Focusing local helps us define our community by identity. We have partnered with the county-wide community assessment project to learn more about the demographics, interests, and needs of local residents.

In some ways, we do a good job engaging people who reflect our whole County. Our audience’s income diversity matches that of the County. We’re connecting with people across all age segments in our County. Right now, we're working hard to empower Latino residents to see themselves in our museum. We live in a City that is 19% Latino, in a County that is 33% Latino. Our visitors are about 8% Latino. If we want to reflect the identities of our community, we’ve got to focus on changing that.

At the same time, “identity” doesn't always mean demographics. For example, in Santa Cruz there is a huge community of creative people who identify as artists in non-traditional media. That’s why we partner with fire sculptors, knitters, graffiti artists, and bonsai growers. They are artists whose experience deserves a home in our institution alongside painters, photographers, and sculptors.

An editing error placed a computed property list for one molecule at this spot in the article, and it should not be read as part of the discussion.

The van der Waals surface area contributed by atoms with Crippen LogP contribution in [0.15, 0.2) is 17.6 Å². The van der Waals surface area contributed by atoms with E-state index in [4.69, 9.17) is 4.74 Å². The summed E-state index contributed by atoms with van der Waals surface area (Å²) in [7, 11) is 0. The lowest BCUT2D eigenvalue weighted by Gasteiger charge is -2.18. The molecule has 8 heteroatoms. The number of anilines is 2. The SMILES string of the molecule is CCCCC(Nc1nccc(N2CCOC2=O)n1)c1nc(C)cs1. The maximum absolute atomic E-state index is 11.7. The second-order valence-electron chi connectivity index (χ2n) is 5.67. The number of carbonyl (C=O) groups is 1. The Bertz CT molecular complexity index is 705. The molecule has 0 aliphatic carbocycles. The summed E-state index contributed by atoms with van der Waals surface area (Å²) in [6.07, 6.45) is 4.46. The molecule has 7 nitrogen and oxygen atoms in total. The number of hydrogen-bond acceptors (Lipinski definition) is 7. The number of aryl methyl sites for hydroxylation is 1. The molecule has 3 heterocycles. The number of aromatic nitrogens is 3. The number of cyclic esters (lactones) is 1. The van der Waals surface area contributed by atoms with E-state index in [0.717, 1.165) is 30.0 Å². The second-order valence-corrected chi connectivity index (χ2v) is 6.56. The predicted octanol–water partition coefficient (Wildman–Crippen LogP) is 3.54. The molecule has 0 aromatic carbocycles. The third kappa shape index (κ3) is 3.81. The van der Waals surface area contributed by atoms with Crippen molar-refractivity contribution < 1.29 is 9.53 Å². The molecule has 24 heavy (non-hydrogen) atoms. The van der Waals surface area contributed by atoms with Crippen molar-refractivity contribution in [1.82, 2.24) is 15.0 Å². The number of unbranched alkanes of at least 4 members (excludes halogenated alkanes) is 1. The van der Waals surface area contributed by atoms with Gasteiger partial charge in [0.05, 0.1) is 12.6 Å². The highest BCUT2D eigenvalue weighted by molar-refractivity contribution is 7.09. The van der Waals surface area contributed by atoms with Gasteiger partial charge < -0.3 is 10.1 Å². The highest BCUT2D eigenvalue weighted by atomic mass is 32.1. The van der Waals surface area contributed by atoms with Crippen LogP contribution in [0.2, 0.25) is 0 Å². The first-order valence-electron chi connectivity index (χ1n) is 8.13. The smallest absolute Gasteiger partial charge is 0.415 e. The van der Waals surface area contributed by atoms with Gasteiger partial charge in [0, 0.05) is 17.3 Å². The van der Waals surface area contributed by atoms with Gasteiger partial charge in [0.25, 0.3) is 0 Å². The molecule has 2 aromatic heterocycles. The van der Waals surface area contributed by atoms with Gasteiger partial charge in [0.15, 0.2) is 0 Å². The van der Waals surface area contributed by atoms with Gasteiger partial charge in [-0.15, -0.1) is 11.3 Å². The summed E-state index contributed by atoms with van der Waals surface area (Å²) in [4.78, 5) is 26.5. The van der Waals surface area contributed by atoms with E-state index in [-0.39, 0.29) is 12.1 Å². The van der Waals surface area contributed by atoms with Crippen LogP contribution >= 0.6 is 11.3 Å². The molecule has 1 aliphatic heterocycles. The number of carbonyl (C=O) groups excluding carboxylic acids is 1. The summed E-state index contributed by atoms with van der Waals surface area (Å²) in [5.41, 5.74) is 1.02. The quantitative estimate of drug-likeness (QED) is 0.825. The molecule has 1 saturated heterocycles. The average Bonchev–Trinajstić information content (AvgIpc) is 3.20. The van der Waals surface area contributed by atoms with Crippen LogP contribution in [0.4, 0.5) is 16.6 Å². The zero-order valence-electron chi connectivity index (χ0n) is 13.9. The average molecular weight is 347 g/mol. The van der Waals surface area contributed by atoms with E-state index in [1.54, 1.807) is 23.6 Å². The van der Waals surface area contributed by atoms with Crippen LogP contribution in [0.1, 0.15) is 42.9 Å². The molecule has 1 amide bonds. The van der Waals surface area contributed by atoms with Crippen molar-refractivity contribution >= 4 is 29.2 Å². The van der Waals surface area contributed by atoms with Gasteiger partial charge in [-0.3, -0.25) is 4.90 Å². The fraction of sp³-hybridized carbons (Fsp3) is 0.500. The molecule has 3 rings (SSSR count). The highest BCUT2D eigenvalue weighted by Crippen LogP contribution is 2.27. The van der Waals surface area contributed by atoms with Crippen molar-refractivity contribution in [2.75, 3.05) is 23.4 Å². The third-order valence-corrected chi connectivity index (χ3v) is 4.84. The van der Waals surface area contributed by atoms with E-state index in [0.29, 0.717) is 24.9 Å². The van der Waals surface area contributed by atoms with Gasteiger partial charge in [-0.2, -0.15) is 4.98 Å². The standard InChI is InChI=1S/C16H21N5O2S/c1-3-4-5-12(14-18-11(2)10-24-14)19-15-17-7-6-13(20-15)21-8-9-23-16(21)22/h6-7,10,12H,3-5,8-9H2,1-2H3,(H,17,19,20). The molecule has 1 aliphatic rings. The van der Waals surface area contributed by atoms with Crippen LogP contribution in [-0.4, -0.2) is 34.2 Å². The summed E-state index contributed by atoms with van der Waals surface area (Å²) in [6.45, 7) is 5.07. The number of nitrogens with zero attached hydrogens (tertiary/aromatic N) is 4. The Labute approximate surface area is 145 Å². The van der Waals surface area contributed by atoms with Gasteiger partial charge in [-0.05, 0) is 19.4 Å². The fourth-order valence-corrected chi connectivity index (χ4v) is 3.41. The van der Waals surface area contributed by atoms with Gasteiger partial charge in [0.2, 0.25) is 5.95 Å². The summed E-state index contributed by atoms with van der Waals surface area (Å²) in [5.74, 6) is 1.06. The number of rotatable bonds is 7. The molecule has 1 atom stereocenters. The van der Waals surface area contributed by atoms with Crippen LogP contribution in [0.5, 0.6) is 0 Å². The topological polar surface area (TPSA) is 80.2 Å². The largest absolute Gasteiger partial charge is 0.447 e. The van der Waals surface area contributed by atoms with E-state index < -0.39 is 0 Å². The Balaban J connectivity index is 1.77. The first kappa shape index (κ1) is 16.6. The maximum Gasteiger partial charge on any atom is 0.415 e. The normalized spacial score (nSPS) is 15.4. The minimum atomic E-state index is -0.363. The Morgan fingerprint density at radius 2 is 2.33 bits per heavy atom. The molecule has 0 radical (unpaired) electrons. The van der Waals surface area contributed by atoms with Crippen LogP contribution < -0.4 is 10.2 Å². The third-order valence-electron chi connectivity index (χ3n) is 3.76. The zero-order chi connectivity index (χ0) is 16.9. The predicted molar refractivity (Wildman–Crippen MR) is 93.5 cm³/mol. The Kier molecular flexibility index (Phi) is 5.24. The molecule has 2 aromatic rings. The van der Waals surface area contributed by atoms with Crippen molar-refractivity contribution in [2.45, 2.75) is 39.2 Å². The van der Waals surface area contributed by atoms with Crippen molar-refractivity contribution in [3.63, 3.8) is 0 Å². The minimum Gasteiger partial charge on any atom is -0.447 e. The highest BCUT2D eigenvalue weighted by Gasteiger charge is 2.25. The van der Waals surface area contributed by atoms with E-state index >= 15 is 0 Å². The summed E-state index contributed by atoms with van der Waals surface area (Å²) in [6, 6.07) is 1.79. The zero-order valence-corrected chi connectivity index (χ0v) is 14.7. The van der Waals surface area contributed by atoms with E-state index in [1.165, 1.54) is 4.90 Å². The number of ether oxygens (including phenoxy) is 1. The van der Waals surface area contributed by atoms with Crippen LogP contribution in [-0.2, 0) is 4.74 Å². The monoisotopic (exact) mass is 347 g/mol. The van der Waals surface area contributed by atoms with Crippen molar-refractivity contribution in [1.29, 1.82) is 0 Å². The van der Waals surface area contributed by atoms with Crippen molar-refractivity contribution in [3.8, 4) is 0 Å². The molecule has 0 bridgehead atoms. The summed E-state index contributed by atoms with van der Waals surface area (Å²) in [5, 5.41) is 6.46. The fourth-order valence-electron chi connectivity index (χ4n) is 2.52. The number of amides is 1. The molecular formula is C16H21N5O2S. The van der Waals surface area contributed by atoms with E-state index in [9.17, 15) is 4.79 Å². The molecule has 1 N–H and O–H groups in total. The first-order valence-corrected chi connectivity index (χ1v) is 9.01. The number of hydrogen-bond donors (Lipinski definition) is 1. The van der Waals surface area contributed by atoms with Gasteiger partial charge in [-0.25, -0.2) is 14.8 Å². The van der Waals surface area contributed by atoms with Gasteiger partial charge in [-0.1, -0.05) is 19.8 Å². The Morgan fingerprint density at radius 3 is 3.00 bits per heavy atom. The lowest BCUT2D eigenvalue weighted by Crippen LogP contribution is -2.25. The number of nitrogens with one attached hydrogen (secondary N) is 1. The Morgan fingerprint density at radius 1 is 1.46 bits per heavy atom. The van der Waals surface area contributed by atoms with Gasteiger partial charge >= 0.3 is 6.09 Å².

Finally, we define our community by affinity. We focus on people who are culturally curious, actively creative… but may not see a traditional arts institution as a place for them. We’re unapologetic about connecting people with history and with art in new ways, even if those ways are sometimes in conflict with more typical museum practice.

We think about this redefinition of affinity not just in terms of our programming but our internal structures as well. Some of our best volunteers come from the County court referral system. We're a place you can work off your traffic ticket. And that means we get volunteers who are A. very motivated to complete their hours and B. culturally curious but maybe not inclined to walk into a museum. They see "museum" on the list of options and they think: hey, I like history, I dig art, maybe this is a good option for me. We've hired amazing people out of this unorthodox volunteer pipeline.